Bob Kaplan, a resident of Ketchum for 15 years, is a former professor of economics at University of Vermont.
Unaccustomed as I am to writing editorials, I believe it imperative to express my disappointment that the proposal for financing a new public safety building, put forth by Sheriff Walt Femling, was turned down by the county commissioners.
An increase of one half of 1 percent sales tax has been estimated to raise $24 million over a 10 year period. It was proposed that half of this amount would pay for the new building, plus interest, and the other half would be used for property tax relief in Blaine County. I thought this was an exceptionally good idea.
There is no question that the new building is needed. The issue is how to pay for it. By using an increase in the "consumption" tax rather than an increase in the property tax (as is now being proposed by the county), the burden would be less on the residents of Blaine County.
Also, a consideration regarding the property tax proposal is that it will likely be turned down again by the voters given the present distress over our high property taxes. Further, we already have a housing crisis due to the high cost of housing, and a further increase in property taxes would exacerbate that situation. I know of people who have had to sell their houses as they can no longer afford to pay the high property taxes. These people have lived in their homes for many years and through no fault of their own, but rather through market forces and other peoples choices to build larger, more expensive houses in the area, the value of their properties—and thus their taxes—have gone up considerably.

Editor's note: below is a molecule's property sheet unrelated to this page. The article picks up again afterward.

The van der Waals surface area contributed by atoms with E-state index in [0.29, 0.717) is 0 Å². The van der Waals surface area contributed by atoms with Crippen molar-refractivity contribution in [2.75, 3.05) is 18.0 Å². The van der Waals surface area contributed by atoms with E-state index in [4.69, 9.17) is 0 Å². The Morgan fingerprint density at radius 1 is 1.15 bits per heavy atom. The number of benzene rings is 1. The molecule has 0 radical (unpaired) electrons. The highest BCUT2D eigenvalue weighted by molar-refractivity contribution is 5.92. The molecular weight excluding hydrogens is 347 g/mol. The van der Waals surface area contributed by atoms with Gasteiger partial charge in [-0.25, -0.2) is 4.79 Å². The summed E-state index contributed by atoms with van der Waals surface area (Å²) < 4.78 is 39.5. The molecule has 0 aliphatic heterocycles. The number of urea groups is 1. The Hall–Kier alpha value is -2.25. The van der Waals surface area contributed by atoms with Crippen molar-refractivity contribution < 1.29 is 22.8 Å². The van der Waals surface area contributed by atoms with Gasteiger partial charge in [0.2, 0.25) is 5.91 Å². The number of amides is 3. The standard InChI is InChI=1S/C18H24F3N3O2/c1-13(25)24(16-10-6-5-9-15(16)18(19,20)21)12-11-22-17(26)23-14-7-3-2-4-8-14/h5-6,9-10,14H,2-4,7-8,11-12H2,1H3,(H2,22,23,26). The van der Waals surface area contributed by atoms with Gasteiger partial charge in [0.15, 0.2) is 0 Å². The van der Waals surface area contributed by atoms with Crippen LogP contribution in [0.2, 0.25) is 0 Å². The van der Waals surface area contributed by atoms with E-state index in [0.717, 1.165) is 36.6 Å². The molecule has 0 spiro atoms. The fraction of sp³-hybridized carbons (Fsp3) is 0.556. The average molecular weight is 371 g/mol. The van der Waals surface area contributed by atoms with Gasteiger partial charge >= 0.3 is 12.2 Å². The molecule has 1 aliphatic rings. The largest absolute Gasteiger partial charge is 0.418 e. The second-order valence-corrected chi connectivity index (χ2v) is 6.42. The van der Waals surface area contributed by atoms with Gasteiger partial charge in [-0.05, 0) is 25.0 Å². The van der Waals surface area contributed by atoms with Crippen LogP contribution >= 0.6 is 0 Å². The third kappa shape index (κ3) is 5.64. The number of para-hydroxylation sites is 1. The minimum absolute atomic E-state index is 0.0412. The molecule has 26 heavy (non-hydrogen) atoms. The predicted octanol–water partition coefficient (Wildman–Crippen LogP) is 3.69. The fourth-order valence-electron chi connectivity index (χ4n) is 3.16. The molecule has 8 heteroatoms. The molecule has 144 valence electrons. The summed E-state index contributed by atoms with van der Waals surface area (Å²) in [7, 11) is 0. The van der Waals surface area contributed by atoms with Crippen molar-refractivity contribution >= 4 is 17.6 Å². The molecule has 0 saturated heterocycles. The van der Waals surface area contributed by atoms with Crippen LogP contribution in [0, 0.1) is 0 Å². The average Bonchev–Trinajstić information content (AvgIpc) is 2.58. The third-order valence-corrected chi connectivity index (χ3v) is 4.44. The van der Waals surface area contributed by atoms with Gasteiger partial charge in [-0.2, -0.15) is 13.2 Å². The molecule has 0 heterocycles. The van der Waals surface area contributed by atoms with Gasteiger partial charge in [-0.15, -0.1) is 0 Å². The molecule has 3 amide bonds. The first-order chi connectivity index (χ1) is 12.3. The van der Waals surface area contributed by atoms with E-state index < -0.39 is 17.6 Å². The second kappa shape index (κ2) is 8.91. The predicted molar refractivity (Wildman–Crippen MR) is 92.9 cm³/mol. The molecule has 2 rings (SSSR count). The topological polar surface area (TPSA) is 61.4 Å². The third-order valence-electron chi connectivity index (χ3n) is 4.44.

That may be a mixed blessing. But the reality is that if they want to continue living there, they must pay much higher property taxes. This impacts rental residences, too. If landlords have to pay more in property taxes, then they will raise the rents to cover this increase. In a county that is struggling to alleviate the high cost of housing for many of the hard-working residents, financing a necessary public building by increasing property taxes is not congruent with the county's objectives.
If, on the other hand, the proposed new jail is paid for out of an increase in the sales tax, our part-time residents and visitors will help pay part of the burden. And I don't think that such a small increase in the cost of goods would be a deterrent to their visits. Also, a lot of spending is discretionary and thus the payment of this tax would be by choice and not mandatory.
If the county commissioners believe the increase in the sales tax places too much of a hardship on the residents, this tax could be refined further by exempting grocery sales and perhaps even children's clothing. I think this sales tax increase would be a lot more palatable than the property tax increase. If I were a politician, I certainly know which one I would choose.